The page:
Last week, my granddaughter started kindergarten, and I wished her success.
I was lying.
What I actually wish for her is failure.
I believe in the power of failure.
Success is boring.
Success is proving that you can do something that you already know you can do,
or doing something correctly the first time, which can often be a problematic victory.
First-time success is usually a fluke.
First-time failure, by contrast, is expected; it is the natural order of things.
Failure is how we learn.
I have been told of an African phrase describing a good cook as "she who has broken many pots."
If you've spent enough time in the kitchen to have broken a lot of pots,
probably you know a lot about cooking.
I once had a dinner with a group of chefs,
and they spent time comparing knife wounds and burn scars.
They knew how much credibility their failures gave them.
I earn my living by writing a daily newspaper column.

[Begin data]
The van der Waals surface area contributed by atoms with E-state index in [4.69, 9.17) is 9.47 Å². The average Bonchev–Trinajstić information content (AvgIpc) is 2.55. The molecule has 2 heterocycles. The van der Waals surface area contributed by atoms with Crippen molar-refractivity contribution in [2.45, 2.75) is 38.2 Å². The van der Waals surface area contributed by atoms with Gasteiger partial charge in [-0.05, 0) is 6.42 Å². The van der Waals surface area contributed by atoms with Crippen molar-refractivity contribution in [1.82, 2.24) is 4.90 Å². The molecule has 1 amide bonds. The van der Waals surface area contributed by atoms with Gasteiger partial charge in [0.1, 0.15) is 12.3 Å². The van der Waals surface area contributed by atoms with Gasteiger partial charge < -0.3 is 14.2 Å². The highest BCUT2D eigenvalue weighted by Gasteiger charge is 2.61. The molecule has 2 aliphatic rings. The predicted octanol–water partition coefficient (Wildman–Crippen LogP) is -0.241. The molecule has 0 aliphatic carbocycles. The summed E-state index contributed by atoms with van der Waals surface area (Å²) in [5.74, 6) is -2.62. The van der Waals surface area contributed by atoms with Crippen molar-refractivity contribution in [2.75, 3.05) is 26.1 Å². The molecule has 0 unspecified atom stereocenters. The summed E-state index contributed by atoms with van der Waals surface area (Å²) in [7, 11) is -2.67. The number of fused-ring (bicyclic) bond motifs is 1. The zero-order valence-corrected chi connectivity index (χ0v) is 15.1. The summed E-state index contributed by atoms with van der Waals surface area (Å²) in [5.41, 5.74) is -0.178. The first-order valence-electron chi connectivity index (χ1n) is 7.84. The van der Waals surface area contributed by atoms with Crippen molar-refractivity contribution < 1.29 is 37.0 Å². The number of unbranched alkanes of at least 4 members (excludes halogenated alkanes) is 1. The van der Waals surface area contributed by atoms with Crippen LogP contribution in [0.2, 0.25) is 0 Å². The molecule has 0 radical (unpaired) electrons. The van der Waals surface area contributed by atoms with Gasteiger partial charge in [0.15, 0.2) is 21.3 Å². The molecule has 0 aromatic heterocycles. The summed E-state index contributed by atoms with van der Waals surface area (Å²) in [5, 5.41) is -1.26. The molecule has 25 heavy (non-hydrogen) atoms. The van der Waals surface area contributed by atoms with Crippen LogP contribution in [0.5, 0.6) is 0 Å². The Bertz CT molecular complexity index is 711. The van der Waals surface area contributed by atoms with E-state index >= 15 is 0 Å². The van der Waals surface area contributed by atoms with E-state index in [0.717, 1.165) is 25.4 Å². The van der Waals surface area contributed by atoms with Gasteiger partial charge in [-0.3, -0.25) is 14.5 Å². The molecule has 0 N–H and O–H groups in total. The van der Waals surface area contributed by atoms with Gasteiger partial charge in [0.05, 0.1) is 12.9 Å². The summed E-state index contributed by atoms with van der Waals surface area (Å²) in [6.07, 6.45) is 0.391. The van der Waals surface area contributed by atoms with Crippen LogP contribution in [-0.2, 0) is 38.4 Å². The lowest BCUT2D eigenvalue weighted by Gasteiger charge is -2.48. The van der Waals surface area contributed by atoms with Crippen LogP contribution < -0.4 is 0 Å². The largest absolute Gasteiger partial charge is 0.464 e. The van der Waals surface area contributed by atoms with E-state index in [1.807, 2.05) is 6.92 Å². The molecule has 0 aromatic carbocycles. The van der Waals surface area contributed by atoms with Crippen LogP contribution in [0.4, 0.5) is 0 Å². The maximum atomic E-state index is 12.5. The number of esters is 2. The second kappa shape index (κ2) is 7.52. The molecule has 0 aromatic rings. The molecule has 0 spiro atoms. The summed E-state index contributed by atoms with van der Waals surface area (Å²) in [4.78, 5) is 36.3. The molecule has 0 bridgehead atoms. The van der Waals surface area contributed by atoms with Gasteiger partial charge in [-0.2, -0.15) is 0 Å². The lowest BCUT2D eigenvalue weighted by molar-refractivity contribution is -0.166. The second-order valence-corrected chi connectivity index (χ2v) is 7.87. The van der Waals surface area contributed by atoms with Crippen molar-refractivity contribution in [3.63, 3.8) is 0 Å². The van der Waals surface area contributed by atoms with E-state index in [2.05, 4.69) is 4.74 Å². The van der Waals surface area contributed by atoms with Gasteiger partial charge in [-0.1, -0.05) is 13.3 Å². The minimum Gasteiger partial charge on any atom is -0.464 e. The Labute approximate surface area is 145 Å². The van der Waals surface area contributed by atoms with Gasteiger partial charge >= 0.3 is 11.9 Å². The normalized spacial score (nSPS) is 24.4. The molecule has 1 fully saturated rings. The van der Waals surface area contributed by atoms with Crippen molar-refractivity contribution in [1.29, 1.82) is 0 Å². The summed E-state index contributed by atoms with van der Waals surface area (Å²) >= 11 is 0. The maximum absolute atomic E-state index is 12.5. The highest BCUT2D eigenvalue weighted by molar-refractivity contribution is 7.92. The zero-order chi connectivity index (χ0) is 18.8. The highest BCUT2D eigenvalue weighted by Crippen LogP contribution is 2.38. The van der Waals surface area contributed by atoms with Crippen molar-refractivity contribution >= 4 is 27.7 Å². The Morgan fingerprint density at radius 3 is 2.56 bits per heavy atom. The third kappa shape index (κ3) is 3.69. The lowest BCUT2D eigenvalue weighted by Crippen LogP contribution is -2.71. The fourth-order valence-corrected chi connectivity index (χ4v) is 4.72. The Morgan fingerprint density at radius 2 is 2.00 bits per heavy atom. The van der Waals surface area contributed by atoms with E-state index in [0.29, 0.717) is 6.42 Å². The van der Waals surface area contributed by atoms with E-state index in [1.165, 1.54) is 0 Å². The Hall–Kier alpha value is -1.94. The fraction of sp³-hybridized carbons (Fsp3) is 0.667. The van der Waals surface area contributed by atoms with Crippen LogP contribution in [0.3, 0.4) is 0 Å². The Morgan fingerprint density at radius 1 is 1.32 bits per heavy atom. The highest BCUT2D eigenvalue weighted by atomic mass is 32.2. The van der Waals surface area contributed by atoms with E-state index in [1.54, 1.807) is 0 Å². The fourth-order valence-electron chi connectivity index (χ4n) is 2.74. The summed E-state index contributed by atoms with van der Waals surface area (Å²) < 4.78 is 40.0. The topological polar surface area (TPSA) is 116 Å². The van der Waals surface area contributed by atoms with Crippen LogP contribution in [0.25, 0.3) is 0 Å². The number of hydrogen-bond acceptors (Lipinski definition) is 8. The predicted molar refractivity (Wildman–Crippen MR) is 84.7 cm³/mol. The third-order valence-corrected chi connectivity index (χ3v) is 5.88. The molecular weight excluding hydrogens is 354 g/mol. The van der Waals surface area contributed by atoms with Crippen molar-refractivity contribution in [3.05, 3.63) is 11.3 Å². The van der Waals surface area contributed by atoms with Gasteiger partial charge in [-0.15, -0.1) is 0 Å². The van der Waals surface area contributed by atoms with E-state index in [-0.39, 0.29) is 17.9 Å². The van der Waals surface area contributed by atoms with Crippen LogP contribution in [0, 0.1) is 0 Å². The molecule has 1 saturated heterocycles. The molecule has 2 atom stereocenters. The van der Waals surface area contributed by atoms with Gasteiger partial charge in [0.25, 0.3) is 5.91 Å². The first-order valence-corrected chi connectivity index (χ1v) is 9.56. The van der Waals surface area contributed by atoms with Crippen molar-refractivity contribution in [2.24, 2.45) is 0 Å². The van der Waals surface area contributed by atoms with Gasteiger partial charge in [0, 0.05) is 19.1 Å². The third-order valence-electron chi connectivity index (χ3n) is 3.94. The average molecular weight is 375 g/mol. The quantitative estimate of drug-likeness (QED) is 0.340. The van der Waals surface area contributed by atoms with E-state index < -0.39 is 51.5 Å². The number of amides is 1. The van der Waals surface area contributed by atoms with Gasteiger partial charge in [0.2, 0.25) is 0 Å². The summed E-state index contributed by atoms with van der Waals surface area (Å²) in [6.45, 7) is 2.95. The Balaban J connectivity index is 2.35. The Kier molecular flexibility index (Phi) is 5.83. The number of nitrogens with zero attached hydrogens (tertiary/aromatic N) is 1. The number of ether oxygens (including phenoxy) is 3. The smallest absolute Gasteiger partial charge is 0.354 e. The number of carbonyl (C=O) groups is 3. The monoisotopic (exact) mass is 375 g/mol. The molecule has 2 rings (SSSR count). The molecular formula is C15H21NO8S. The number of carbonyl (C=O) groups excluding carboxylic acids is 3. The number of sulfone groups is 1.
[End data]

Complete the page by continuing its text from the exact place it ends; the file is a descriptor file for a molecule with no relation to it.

Each week I am aware that one column is going to be the worst column.
I don't set out to write it; I try my best every day.
I have learned to cherish that column.
A successful column usually means that I am treading on familiar ground,
going with the tricks that work or dressing up popular sentiments in fancy words.
Often in my inferior columns, I am trying to pull off something I've never done before,
something I'm not even sure can be done.
My younger daughter is a trapeze artist.
She spent three years putting together an act.
She did it successfully for years.
There was no reason for her to change the act- but she did anyway.
She said she was no longer learning anything new and she was bored.
So she changed the act.
She risked failure and profound public embarrassment in order to feed her soul.
My granddaughter is a perfectionist.
She will feel her failures, and I will want to comfort her.
But I will also, I hope, remind her of what she learned,
and how she can do whatever it is better next time.
I hope I can tell her, though, that it's not the end of the world.
Indeed, with luck, it is the beginning.